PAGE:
Justice Alito also rejected the argument that stun-guns were an unusual weapon writing: “The more relevant statistic is that “[h]undreds of thousands of Tasers and stun guns have been sold to private citizens,” who it appears may lawfully possess them in 45 States.
It is noted that the per curiam decision of the Court in a two-page decision rejected the decision of the Massachusetts Supreme Judicial Court because:
- The SJC held that stun guns were not protected because they were not commonly used at the time the Second Amendment was passed. The U.S. Supreme Court had previously rejected this type of analysis and once again did so here.
- The SJC held that stun-guns were unusual since they are a modern invention that was not in existence at the time the Second Amendment was written, an analysis that is contrary to U.S. Supreme Court precedent.
- The Court also rejected the SJC analysis that since stun-guns were not readily adaptable to military use, the Second Amendment did not apply.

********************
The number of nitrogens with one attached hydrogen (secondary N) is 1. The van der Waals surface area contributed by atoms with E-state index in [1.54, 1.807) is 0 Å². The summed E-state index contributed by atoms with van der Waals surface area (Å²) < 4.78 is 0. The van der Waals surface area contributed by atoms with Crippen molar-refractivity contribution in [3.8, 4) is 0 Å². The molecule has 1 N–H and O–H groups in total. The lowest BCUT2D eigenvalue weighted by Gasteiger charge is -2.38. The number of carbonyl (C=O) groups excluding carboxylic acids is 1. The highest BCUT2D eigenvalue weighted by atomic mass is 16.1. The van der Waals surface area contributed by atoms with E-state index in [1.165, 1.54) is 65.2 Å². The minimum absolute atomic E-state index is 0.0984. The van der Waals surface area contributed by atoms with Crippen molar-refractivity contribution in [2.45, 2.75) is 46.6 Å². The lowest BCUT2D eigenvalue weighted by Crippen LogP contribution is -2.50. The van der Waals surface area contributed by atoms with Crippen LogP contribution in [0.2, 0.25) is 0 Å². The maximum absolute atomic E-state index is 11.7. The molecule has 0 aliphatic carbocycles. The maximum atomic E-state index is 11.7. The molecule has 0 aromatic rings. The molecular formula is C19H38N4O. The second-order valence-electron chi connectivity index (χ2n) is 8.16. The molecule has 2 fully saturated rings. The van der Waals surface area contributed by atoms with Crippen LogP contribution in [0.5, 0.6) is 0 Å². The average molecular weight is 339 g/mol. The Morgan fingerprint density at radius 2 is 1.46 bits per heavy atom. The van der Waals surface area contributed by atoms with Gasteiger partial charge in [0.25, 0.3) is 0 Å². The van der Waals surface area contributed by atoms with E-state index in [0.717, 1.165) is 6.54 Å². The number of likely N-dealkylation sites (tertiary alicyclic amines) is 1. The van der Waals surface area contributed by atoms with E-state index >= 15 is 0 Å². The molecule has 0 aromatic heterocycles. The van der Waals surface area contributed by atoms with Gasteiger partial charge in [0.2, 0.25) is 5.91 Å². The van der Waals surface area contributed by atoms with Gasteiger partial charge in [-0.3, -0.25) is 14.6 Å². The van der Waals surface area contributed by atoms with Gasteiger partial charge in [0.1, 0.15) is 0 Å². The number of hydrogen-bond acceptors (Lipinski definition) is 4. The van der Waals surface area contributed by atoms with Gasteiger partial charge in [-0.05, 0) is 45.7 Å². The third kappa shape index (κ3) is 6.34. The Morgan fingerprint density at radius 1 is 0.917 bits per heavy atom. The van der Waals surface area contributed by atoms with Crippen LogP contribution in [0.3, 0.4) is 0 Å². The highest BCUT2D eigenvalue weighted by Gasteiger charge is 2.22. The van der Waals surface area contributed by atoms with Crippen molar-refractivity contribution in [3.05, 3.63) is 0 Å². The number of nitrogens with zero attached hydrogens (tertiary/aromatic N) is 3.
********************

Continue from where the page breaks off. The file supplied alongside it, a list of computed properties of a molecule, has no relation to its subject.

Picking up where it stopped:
Author’s Notes: The following states, cities, and counties should immediately consider the impact of this decision on local law that makes it illegal to possess or own a stun gun, TASER™, electronic control weapon, etc.
- Illinois – LEGAL but has restrictions
- Michigan – Stun Guns are prohibited. Only devices that contain an identification and tracking system that dispenses coded material when the device is used are allowed. TASER™ devices are the only ones currently legal.
- New Jersey
- New York
- Rhode Island
- District of Columbia
The following CITIES are ILLEGAL to own or possess a stun gun:
- Annapolis, MD
- Baltimore, MD
- Chicago, IL
- Philadelphia, PA
The following COUNTIES are ILLEGAL to own or possess a stun gun:
- Baltimore County, MD
- Crawford County, IA
Any officer who considers bringing a criminal charge based on mere possession of an electronic control weapon should consult with their local prosecutor.
An additional note for Attorneys: Justice Alito’s concurring opinion appears to question the dangerousness of stun-guns which includes TASER™. This suggestion appears contrary to recent decisions by lower courts that have heightened the degree of dangerousness of the TASER™.
*Prosecutors and law enforcement should not be surprised if criminal defense attorneys use this case as a springboard to challenge any state statute that prohibits certain types of weapons.*
Note: Court holdings can vary significantly between jurisdictions. As such, it is advisable to seek the advice of a local prosecutor or legal adviser regarding questions on specific cases. This article is not intended to constitute legal advice on a specific case.
[i] Caetano v. Massachusetts, 577 U.S. ___, slip opinion 14-10078 (per curiam) (March 21, 2016).